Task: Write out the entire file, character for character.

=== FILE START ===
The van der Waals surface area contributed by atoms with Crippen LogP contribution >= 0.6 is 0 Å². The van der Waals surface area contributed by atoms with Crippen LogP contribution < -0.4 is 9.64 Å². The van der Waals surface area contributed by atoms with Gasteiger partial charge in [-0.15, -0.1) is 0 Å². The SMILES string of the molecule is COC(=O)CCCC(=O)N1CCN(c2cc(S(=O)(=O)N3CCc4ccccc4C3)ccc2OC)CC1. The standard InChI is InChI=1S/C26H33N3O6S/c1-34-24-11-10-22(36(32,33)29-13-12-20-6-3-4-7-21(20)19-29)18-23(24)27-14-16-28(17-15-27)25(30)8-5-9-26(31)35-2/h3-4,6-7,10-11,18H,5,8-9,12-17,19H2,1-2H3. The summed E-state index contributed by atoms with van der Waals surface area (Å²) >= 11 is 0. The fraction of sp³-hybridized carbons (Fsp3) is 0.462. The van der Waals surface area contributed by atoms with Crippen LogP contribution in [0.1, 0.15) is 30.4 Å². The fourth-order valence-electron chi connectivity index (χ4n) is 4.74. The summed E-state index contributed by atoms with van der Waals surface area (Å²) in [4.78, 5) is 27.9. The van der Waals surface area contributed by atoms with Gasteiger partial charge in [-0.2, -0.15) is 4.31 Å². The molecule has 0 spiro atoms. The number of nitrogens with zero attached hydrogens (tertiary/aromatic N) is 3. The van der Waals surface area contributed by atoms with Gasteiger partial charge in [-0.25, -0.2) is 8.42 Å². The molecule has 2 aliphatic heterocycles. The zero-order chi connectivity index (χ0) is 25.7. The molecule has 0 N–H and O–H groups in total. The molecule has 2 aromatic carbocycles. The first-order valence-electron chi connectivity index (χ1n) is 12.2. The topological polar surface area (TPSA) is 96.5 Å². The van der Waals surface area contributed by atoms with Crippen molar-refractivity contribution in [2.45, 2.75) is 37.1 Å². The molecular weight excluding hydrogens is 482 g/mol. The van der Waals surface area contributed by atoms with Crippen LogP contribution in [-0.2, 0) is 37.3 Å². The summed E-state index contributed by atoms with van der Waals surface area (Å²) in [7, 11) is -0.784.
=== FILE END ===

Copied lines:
The van der Waals surface area contributed by atoms with Crippen LogP contribution >= 0.6 is 0 Å². The van der Waals surface area contributed by atoms with Crippen LogP contribution < -0.4 is 9.64 Å². The van der Waals surface area contributed by atoms with Gasteiger partial charge in [-0.15, -0.1) is 0 Å². The SMILES string of the molecule is COC(=O)CCCC(=O)N1CCN(c2cc(S(=O)(=O)N3CCc4ccccc4C3)ccc2OC)CC1. The standard InChI is InChI=1S/C26H33N3O6S/c1-34-24-11-10-22(36(32,33)29-13-12-20-6-3-4-7-21(20)19-29)18-23(24)27-14-16-28(17-15-27)25(30)8-5-9-26(31)35-2/h3-4,6-7,10-11,18H,5,8-9,12-17,19H2,1-2H3. The summed E-state index contributed by atoms with van der Waals surface area (Å²) >= 11 is 0. The fraction of sp³-hybridized carbons (Fsp3) is 0.462. The van der Waals surface area contributed by atoms with Crippen LogP contribution in [0.1, 0.15) is 30.4 Å². The fourth-order valence-electron chi connectivity index (χ4n) is 4.74. The summed E-state index contributed by atoms with van der Waals surface area (Å²) in [4.78, 5) is 27.9. The van der Waals surface area contributed by atoms with Gasteiger partial charge in [-0.2, -0.15) is 4.31 Å². The molecule has 0 spiro atoms. The number of nitrogens with zero attached hydrogens (tertiary/aromatic N) is 3. The van der Waals surface area contributed by atoms with Gasteiger partial charge in [-0.25, -0.2) is 8.42 Å². The molecule has 2 aliphatic heterocycles. The zero-order chi connectivity index (χ0) is 25.7. The molecule has 0 N–H and O–H groups in total. The molecule has 2 aromatic carbocycles. The first-order valence-electron chi connectivity index (χ1n) is 12.2. The topological polar surface area (TPSA) is 96.5 Å². The van der Waals surface area contributed by atoms with Crippen molar-refractivity contribution in [2.45, 2.75) is 37.1 Å². The molecular weight excluding hydrogens is 482 g/mol. The van der Waals surface area contributed by atoms with Crippen LogP contribution in [-0.2, 0) is 37.3 Å². The summed E-state index contributed by atoms with van der Waals surface area (Å²) in [7, 11) is -0.784.